There was pressure to shift her. She became principal secretary and moved to the public enterprises department and then to transport and stamps and registration. “Once I joined the department, I asked the CM if we could reduce the stamp duty by one per cent on property exclusively owned by women. He agreed but there was a lot of protest within the department over the loss of revenue. YSR gave me the go-ahead and thus the GO was introduced. But as soon as I left, that was the first GO to be withdrawn,” she says.

She went back to Karnataka, this time to Gulbarga as regional commissioner. And Delhi as additional secretary, women and child welfare. “This was my first exposure to the women’s ministry,” she said. The horrific Delhi gangrape incident happened at that time.

After the incident, she wrote a number of policies and called it the Nirbhaya scheme. There were one-stop crisis centre for women, one-stop service centre for women, an effort to stop the decline in the child sex ratio which is now called ‘Beti Bachao, Beti Padhao’.

“All these project reports I prepared. In a ministry you have the pleasure of preparing policies,” she said. She returned to Karnataka as additional chief secretary and sought the industries department. Despite pressure from her colleagues, she was posted as the first woman additional chief secretary of industries. “When I took charge we were in the 13th position. The next year I brought it to eighth and the next year No 1. Gujarat was No. 1 till then. We crossed Gujarat by nearly Rs 20,000 crore  investment,” she says. The policy was expiring in 2013 and she changed it from benefiting only the large industries to small and medium ones and made it more Karnataka-centric with greater incentives.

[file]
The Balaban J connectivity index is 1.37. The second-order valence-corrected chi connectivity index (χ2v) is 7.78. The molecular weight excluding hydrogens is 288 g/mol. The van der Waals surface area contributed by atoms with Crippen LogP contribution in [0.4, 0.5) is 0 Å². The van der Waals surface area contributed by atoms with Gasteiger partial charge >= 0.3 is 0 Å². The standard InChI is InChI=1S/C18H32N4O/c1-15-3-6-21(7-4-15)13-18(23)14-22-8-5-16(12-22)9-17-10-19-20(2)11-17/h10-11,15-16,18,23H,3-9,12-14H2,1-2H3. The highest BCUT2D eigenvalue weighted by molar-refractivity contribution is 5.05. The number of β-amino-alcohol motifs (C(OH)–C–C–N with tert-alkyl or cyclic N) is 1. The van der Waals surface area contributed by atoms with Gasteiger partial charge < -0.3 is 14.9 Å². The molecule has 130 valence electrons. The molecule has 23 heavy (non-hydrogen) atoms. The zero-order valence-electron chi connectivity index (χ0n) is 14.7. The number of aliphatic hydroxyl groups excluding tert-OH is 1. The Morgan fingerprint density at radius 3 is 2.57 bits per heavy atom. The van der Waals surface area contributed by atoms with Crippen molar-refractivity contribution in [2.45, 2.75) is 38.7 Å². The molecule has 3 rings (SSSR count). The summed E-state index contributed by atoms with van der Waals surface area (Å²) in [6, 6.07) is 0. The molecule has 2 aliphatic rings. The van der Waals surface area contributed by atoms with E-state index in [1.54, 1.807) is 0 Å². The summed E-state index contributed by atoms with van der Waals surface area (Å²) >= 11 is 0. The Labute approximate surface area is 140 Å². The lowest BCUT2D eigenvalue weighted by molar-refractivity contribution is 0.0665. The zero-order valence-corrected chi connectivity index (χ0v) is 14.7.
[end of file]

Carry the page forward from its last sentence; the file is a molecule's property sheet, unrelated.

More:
“We made it into four or five zones with a special package for women, SC/STs and NRIs. The policy was much appreciated.” It included special women’s tech Parks in Hubbali, Dharwad, Mysuru, Ballari, and Kalburagi. “This was new and we had a special policy for women” she says.

Delegations of women were going abroad. “We formed a group called Ubuntu (Zulu for humanity). We used to have three programmes and we invited only the CM. Ubuntu is now being registered as a society and we want to add more members.”

“Serving people and seeing a smile on the face of people whom I help gives me the greatest joy and happiness. There is no better feeling than making a difference in someone’s life and that’s the opportunity IAS gives,” she says.